I have found that sitting on a medicine ball helps because I can move while sitting and eventually my butt gets tired and I have to get up. I have also found that the more I practice taking body breaks, the easier and more natural they become.

2. Put Your Mind at Ease

Change Your Thoughts

Thought has a huge impact on whether or not we feel at ease. If we think things will be hard, I guarantee they will be. Partly this is the law of attraction at work. What we think, we create. It is also a matter of focus.

When we think life is hard we will see the world through that lens.

In this mindset, we will only notice the hard stuff and this will make us more tense and negative. Our tenseness and negativity will then invite the same in others. Ever notice that when you bark at technical support staff on the phone they are less helpful?

By choosing to see things as easy, we look at the world with a different lens. One practice is to look for signs that we are getting closer to what we want, that is, to look for signs of land.

Look for Signs of Land

In the early days of seafaring, sailors became adept at spotting signs of land. They might notice the change in the rhythm and color the waves. Perhaps they would spot a bird or piece of land debris.

The more we notice the signs of our own destination the more encouraged and better we feel; and the better we feel the more we notice. It is a very positive loop.

Notice everything that is going well and ignore the rest. Or better yet, look at bad in a different way. As Thomas Edison said of his failures, “I’ve learned one more way how not to make a light bulb!” The “bad stuff” gives us lots of valuable information. We can learn to embrace it all.

It is helpful to pay attention to our words, because the body reacts to everything we say and think. Instead of words like hard or difficult, we can say challenging, character building, or interesting. These words feel more inviting and hopeful.

Use affirmations

Affirmations replace the negative thoughts with clear statements of what we want, e.g. “I attract everything I want with ease.” When we have a negative thought, we can use an affirmation to countermand it. e.g. “Making a video blog will be a lot of work and could be awful.” becomes “I make video blogs with curiosity and ease.”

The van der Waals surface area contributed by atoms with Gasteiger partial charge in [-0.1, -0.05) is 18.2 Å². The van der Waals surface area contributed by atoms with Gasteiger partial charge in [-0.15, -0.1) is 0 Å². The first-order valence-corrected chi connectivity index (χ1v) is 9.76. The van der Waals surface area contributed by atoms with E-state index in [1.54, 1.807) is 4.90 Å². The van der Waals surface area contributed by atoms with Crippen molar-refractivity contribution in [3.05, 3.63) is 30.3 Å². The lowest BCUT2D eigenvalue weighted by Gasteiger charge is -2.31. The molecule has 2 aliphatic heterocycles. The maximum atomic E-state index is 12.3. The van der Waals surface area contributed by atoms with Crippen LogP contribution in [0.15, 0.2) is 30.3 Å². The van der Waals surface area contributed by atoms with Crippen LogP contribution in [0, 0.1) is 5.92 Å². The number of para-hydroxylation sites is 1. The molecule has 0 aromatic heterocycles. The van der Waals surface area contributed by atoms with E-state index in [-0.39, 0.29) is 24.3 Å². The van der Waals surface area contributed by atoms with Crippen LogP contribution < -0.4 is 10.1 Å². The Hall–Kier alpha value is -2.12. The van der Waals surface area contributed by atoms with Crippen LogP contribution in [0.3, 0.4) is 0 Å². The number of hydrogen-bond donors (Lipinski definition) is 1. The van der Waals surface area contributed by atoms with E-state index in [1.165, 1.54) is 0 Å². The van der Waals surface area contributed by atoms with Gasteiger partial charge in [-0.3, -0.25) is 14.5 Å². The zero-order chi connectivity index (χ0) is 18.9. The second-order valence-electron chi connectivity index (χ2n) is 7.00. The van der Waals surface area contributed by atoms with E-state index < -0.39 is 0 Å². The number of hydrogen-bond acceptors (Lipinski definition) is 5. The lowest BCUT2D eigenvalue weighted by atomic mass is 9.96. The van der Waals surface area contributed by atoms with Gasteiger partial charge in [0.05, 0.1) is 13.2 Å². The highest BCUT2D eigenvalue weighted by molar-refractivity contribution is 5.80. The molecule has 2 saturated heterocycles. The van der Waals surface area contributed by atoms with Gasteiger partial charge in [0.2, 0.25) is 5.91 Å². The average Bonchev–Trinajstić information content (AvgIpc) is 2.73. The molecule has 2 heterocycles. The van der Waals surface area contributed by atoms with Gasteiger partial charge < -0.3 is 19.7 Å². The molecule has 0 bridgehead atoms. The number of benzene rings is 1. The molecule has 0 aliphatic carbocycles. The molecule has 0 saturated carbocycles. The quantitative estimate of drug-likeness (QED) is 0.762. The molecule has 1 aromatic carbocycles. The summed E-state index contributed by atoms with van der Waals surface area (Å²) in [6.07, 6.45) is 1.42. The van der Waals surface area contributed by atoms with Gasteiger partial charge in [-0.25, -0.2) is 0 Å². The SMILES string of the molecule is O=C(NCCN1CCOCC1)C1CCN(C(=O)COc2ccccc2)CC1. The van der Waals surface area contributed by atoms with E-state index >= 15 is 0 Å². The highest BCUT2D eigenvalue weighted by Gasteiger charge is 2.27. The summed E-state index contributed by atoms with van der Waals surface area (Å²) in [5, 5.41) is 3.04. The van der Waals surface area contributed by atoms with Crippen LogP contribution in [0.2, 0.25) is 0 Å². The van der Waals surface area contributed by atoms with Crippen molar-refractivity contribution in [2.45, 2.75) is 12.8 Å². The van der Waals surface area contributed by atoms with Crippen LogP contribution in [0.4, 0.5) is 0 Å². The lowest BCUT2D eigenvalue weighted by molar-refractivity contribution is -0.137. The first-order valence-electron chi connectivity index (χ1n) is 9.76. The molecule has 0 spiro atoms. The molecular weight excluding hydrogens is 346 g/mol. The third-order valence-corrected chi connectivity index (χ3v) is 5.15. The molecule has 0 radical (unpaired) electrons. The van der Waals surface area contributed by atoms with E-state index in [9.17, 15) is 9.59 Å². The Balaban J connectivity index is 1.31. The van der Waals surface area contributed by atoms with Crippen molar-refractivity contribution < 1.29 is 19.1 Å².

Affirmations should always be put in the present tense: “I am at ease.” or “I am prosperous.”

When we put our statements of desire in the future tense, what we want will stay in the future and never arrive.

Those who are struggling with a recent loss may find this list of strategies for creating more ease a challenge. Even setting an intention may seems hard. I want you to take advantage of this special time of new beginnings. As a New Year’s gift I am offering a complimentary Grief and Loss Breakthrough Session to the first 10 people to sign-up. In this 45-minute phone call, I will help you get clear about where you are now with your loss, where you want to be and what’s stopping you from getting there. You will leave with some resources you can use right away.

Schedule your session HERE.


WANT TO USE THIS ARTICLE IN YOUR EZINE OR WEB SITE? You can, as long as you include this complete blurb with it: Grief, Loss and Death Expert Dr. Michelle Peticolas, empowers professional women struggling with grief and loss to find peace-of-mind, closure and a life worth living. If you’re ready to shift into a whole new way of being with death and loss, a new way of living your life, get Michelle’s complimentary illustrated guide, Essentials for Grieving Well at


  1. Thanks. I was just saying today, nothing much seemed easy, but which I meant I wasn’t in the groove, going smooth. Ease is definitely another way to think about it so very timely for me.

    • Michelle Peticolas says:

      Hi Gayle, Thank you for comment. I’m glad to hear that you found the post helpful. Watching how we think is so important. Best wishes.

Speak Your Mind